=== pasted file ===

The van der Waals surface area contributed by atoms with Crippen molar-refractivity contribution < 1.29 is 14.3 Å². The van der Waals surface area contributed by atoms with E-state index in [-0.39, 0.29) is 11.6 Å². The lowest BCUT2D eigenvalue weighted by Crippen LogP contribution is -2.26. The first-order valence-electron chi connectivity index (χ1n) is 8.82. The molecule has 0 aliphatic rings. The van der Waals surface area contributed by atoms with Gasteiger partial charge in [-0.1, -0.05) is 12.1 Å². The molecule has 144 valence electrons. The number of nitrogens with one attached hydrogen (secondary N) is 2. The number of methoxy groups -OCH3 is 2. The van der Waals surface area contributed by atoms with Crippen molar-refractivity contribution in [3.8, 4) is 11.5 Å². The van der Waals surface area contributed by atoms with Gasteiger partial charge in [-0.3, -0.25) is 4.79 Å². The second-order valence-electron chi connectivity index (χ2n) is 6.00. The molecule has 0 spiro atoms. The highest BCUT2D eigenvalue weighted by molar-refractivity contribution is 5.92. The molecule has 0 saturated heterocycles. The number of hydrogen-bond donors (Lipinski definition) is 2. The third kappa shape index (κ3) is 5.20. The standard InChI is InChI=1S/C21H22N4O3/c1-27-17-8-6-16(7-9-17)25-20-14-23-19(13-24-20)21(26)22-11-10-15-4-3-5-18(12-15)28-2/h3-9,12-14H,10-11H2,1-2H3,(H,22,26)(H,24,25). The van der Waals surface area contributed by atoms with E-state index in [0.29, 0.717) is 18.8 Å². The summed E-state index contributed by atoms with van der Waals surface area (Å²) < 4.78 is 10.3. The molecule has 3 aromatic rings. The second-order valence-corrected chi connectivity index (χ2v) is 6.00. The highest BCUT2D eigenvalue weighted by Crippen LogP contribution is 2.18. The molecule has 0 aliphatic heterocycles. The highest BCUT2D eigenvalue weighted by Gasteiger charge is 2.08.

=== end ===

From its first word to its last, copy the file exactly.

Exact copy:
The van der Waals surface area contributed by atoms with Crippen molar-refractivity contribution < 1.29 is 14.3 Å². The van der Waals surface area contributed by atoms with E-state index in [-0.39, 0.29) is 11.6 Å². The lowest BCUT2D eigenvalue weighted by Crippen LogP contribution is -2.26. The first-order valence-electron chi connectivity index (χ1n) is 8.82. The molecule has 0 aliphatic rings. The van der Waals surface area contributed by atoms with Gasteiger partial charge in [-0.1, -0.05) is 12.1 Å². The molecule has 144 valence electrons. The number of nitrogens with one attached hydrogen (secondary N) is 2. The number of methoxy groups -OCH3 is 2. The van der Waals surface area contributed by atoms with Crippen molar-refractivity contribution in [3.8, 4) is 11.5 Å². The van der Waals surface area contributed by atoms with Gasteiger partial charge in [-0.3, -0.25) is 4.79 Å². The second-order valence-electron chi connectivity index (χ2n) is 6.00. The molecule has 0 spiro atoms. The highest BCUT2D eigenvalue weighted by molar-refractivity contribution is 5.92. The molecule has 0 saturated heterocycles. The number of hydrogen-bond donors (Lipinski definition) is 2. The third kappa shape index (κ3) is 5.20. The standard InChI is InChI=1S/C21H22N4O3/c1-27-17-8-6-16(7-9-17)25-20-14-23-19(13-24-20)21(26)22-11-10-15-4-3-5-18(12-15)28-2/h3-9,12-14H,10-11H2,1-2H3,(H,22,26)(H,24,25). The van der Waals surface area contributed by atoms with E-state index in [0.29, 0.717) is 18.8 Å². The summed E-state index contributed by atoms with van der Waals surface area (Å²) < 4.78 is 10.3. The molecule has 3 aromatic rings. The second-order valence-corrected chi connectivity index (χ2v) is 6.00. The highest BCUT2D eigenvalue weighted by Crippen LogP contribution is 2.18. The molecule has 0 aliphatic heterocycles. The highest BCUT2D eigenvalue weighted by Gasteiger charge is 2.08.